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Every so often the namesake of Beaver Creek makes an appearance. This beaver was just going for swim late one afternoon when park staff was lucky enough to catch it on film. Over the past 100 years the beaver population in Arizona has dropped dramatically due to over hunting and habitat loss. Luckily, there are still some places left where beaver swim free.
Quicktime Movie (5.43Mb)
Floods are common events in riparian ecosystems and this flood of Beaver Creek in December of 2004 was one of the most impressive that Montezuma Castle has ever experienced. The area shown in this video is the picnic area, which is usually 6-8 feet above the level of the creek, however in this flood it is 4-5 below the surface of the water. Interestingly enough, while floods like this certainly damage the park, they are necessary events that ensure the health of the riparian ecosystem that the park is set aside to protect.
Quicktime Movie (4.83Mb)
These Hooded Orioles hung their nest from porch rafters in park housing, making it unusually easy for staff to capture this video. The three babies rely on Mom and Dad to feed them (insects and invertebrates), and to keep the nest clean by carrying away ‘fecal sacs,’ sacks made of mucus, strong enough to hold scat from each baby. Watch for Mom to take one of these sacs away at the end of the video. The Hooded Orioles may have two broods per season, during the summer here in Arizona, before returning to southern Mexico for winter. We were lucky to watch as these little Orioles grew and fledged.
Quicktime Movie (3.98Mb)
Visitors often ask what animals are responsible for all of the dirt piles and holes that can be seen all over the ground at Montezuma Castle and Montezuma Well. The answer more often than not is the Pocket Gopher. Pocket Gophers are plentiful, but they are rarely seen because they live a vast majority of their lives underground. Though considered pests by some, Pocket Gophers are actually very important members of the ecosystem. Not only does their burrowing promote and encourage a dynamic mosaic of nutrients and soil conditions that promote diversity and maintain disturbance-dependent components of plant communities. They also feed a great number of the ecosystems predators from snakes to raptors.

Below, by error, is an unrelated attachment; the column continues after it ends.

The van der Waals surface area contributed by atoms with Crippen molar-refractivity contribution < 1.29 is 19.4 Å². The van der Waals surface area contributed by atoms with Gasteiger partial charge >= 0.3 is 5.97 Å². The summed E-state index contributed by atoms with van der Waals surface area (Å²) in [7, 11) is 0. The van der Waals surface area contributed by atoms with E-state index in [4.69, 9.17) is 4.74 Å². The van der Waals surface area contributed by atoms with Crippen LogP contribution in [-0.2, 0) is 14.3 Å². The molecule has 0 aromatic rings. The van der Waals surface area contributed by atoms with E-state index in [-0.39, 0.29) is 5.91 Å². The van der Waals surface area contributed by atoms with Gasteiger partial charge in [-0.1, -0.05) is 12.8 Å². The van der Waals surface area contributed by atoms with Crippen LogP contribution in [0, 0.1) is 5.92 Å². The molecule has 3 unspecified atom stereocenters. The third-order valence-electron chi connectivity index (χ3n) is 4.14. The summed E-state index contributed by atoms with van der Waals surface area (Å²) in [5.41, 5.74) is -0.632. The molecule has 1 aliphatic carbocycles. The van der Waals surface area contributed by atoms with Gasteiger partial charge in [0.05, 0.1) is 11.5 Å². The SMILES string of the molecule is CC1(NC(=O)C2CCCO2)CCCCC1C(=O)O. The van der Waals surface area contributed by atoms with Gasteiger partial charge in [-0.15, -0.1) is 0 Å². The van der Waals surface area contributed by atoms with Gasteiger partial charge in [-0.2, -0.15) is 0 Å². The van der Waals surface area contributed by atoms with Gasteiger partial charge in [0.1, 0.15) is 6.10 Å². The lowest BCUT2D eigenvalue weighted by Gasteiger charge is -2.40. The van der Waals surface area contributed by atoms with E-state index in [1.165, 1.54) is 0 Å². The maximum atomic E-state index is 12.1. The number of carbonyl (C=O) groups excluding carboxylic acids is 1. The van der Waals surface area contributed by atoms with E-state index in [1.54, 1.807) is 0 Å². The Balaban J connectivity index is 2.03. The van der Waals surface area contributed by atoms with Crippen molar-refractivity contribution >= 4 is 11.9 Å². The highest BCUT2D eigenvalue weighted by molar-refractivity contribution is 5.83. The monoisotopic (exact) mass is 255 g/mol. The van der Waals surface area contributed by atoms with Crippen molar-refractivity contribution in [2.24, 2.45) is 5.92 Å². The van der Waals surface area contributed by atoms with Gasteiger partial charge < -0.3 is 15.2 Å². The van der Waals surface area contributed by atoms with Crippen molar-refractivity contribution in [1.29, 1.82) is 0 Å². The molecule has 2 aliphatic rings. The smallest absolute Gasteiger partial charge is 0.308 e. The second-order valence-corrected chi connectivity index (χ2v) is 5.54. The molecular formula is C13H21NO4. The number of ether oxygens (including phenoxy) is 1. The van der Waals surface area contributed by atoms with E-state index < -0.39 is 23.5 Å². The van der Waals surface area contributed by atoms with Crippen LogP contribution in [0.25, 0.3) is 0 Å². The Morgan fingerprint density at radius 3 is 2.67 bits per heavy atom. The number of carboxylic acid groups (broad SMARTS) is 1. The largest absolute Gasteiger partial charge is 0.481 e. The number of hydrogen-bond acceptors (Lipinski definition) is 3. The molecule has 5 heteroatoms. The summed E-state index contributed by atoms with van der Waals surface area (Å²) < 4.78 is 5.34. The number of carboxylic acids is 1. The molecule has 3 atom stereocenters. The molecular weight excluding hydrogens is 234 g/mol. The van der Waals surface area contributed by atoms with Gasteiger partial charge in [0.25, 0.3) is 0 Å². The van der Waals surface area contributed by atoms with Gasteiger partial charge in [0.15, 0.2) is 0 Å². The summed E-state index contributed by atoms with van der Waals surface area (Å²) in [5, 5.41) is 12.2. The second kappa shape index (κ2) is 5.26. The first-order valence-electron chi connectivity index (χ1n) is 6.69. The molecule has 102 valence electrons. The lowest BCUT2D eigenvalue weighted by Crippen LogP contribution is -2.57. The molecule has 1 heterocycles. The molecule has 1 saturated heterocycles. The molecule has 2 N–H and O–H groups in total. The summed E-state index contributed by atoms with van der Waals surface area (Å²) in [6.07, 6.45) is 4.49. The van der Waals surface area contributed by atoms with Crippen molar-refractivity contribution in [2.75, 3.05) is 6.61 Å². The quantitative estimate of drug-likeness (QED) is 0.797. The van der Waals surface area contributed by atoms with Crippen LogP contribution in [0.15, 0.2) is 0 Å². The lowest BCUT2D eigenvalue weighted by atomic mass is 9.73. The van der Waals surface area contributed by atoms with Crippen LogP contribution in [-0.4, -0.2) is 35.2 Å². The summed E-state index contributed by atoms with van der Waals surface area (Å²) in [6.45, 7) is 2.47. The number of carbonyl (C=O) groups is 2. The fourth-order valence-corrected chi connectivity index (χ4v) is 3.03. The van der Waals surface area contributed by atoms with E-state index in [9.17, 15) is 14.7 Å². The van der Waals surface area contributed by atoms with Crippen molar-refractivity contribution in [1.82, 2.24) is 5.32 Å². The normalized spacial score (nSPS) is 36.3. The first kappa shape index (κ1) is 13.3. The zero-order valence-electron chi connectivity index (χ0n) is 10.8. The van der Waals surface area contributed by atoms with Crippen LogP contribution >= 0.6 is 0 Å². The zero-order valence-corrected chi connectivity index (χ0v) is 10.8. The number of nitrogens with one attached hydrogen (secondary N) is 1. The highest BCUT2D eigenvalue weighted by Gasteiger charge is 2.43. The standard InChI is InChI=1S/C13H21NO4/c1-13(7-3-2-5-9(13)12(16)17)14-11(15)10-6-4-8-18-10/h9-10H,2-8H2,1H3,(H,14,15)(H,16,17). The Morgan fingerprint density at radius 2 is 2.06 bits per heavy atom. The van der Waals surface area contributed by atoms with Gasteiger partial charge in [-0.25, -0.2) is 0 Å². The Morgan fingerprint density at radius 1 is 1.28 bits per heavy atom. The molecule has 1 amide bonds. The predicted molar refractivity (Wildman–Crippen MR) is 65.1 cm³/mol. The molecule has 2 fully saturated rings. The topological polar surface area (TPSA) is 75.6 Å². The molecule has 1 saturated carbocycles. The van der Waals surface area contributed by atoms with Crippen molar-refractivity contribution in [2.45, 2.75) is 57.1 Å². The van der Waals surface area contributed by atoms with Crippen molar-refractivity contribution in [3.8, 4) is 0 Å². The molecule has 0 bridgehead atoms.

Quicktime Movie (3.30Mb)
Every year the maintenance staff at Montezuma Well has to divert the water that normally flows through the pre-historic irrigation canal into Beaver Creek. They do this in order to do maintenance on the canal, maintenance which is required in order to keep the canal working properly. Pre-historically the Sinagua would have had to do the exact same thing. This video shows the moment when the water from the outlet is once again directed down the canal. While you watch this try and imagine what moments like this one would have felt like to the Sinagua whose whole existence at Montezuma Well was dependant on the crops that this canal supplied water to.
Quicktime Movie (5.92Mb)
Squirrels, like this one, are a very common site at both Montezuma Castle and Montezuma Well. The fact that these little critters are cute and fearless is great for it allows visitors to watch them. However, those two traits also get the squirrels in trouble because well intentioned people try often try and feed them. This has become a big problem because some of the squirrels have become habituated to and reliant on humans for food, which is not only dangerous for us, it is ultimately a death sentence for the squirrels. Enjoy this short video and remember that squirrels are experts of finding food on their own.
Quicktime Movie (1.18Mb)
Did You Know?
No fish? Due to concentrations of dissolved carbon dioxide nearly 600 times higher than other natural aquatic environments, Montezuma Well contains no fish. Instead, the collapsed limestone sinkhole has a unique aquatic habitat that is home to organisms found nowhere else in the world.